Furthermore, had Paine's own logic been applied at other times, the blacks of the U.S.
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Format: Hardcover
A "must have" for any legitimate personal "library".
Paine's thoughts are important reading for every person who would call himself educated and versed in the history of ideas about how society should organize -- particularly "Common Sense" and "The Age of Reason". I myself would have included him in Stephen Covey's "Wisdom Literature" ("First Things First"). Carl Sagan cites him ("The Demon Haunted World") in support of his own reflections on "the God hypothesis".
COMMON SENSE speaks to form and purpose of government and was the pivotal Revolutionary pamphlet in which Paine disected and debunked the legitimacy of monarchy, giving voice to the growing feelings in the Colonies that being ruled by the King of England had become obsolete. Paine's articulation served to "tune" the chorused voices of the Colonies, which before his writing, were loud but out of tune. (War was underway, but the Colonies not well organized in a joint defense.) COMMON SENSE even has a refreshed relevance in the aftermath of the 9/11/01 tragedies in New York, as we re-examine some of our institutions.
THE AGE OF REASON will be disagreeable reading to devout followers of any organized religion -- particularly Christians -- as it is Paine's book-by-book disection and denunciation of the Bible (and, by extension, the "scriptures" of all other religions) as a collection of fables, nurtured through the ages for corrupt purposes of church leaders (starting hundreds of years BC). But, almost by definition, an educated person MUST acknowledge disagreeable ideas and THEN make disposition of them Once in a while "disagreement" is even persuaded to new thinking, n'est ce pas?.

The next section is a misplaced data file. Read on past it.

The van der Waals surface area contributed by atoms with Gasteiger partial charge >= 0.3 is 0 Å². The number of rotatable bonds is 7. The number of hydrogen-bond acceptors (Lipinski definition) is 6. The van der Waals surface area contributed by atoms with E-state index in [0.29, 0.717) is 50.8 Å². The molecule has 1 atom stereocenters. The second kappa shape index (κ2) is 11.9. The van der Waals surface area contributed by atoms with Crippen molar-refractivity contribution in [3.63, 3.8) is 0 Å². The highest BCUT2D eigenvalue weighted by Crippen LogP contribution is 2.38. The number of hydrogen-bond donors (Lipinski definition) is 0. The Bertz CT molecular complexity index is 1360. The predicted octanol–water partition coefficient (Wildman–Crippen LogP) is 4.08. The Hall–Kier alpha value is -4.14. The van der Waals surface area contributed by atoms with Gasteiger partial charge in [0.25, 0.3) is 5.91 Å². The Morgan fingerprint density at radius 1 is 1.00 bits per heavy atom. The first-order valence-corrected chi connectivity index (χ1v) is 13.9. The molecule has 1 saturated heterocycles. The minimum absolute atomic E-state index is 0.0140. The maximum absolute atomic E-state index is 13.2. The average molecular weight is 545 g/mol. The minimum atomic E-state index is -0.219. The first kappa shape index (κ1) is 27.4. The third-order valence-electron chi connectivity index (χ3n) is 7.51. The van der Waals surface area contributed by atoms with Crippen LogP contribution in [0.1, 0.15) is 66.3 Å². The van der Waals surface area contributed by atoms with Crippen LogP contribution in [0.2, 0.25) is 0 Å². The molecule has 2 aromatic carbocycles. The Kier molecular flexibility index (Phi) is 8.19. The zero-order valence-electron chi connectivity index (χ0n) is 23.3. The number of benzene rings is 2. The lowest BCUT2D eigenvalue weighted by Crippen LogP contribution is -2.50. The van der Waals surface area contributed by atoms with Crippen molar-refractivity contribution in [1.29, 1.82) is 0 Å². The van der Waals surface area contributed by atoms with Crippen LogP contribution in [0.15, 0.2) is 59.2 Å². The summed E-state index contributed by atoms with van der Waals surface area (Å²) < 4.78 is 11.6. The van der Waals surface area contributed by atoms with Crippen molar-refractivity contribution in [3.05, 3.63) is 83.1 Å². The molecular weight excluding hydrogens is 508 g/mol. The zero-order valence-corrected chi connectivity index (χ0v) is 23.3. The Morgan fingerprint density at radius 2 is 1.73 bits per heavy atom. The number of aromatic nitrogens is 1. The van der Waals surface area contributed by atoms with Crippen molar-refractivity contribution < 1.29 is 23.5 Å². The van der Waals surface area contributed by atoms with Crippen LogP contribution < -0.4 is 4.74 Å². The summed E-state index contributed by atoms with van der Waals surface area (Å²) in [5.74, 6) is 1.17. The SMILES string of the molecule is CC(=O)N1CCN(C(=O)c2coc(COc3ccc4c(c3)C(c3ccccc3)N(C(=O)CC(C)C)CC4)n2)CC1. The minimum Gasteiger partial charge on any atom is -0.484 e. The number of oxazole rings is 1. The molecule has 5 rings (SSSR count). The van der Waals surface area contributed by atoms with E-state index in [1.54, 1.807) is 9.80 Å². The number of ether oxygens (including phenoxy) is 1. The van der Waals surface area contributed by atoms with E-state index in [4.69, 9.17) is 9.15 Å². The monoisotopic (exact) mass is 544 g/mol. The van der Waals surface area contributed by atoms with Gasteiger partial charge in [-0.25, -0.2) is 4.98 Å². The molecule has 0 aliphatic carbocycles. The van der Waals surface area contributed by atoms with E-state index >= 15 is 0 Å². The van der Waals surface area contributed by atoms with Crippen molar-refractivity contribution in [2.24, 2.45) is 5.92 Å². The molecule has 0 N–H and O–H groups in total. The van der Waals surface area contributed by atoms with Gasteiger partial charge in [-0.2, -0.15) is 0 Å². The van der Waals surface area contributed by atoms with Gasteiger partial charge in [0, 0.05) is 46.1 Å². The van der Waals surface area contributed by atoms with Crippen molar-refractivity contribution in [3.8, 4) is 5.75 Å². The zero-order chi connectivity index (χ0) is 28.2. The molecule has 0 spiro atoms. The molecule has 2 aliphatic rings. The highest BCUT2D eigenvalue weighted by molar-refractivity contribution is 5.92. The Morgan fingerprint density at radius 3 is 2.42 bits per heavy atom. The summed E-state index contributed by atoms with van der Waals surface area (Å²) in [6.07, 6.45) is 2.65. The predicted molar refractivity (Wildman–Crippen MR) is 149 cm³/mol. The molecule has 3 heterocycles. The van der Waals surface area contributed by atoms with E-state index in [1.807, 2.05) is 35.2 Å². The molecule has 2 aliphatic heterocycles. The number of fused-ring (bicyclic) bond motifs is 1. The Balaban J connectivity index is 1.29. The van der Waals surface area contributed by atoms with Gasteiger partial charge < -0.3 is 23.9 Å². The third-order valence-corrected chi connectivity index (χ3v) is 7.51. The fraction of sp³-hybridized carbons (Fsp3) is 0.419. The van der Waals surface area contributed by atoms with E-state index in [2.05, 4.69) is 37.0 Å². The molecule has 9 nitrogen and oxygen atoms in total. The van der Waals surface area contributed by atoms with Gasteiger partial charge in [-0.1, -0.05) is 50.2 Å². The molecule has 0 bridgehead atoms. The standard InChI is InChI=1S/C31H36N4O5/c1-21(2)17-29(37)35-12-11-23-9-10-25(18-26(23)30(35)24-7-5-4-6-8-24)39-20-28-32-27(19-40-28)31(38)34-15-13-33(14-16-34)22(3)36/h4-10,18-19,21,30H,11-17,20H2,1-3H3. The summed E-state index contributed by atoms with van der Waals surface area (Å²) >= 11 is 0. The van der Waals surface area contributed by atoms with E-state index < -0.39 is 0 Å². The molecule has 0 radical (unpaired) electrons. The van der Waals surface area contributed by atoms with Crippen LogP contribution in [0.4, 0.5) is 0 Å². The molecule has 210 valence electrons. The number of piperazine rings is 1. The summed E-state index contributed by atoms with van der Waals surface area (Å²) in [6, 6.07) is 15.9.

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Format: Paperback Verified Purchase
To say the least, this iconic revolutionary pamphlet is a very interesting document. While some of Paine's arguments ring true; the fallacy behind the existence of a divine monarchy, the lack of coordination by being ruled by a country on the other side of the ocean, the countries with which Great Btritain had declared were to be supposed enemies of the Colonies and that the they were being governed for the good of England and not for the good of the Colonies, there are other arguments that are driven more from the emotion of nationalism rather than objective reasoning. If a malicious act has taken place, is the only plausible reaction that of fighting back militarily? How does Paine know that the Colonies were actually under the 'grace of God'? Was that written somewhere in a Holy Scripture or did God send Paine a direct message? Is religious toleration only the inclusion of additional Christian denominations, as Paine suggests, or is it the embrace of many different religious tenets? Are the Quakers to be chastised, as Paine suggests, because their Christian beliefs do not include violence? If Paine's view of the Colonies as being peaceful in nature, why does he place a great emphasis on the building of a huge naval fleet? If indeed 'all men are created equal' why are the Tories and the Loyalists treated as traitors to humanity? They merely felt that this issue was resolvable by a manner other than a vicious and bloody war. The differences of ideas should never label other people as being traitorous for the differences of opinions is what separates true democracy from crass imitators. Nor should they did create the spectacle of 'tarring and feathering' a person's long-standing neighbors over these differences.Read more ›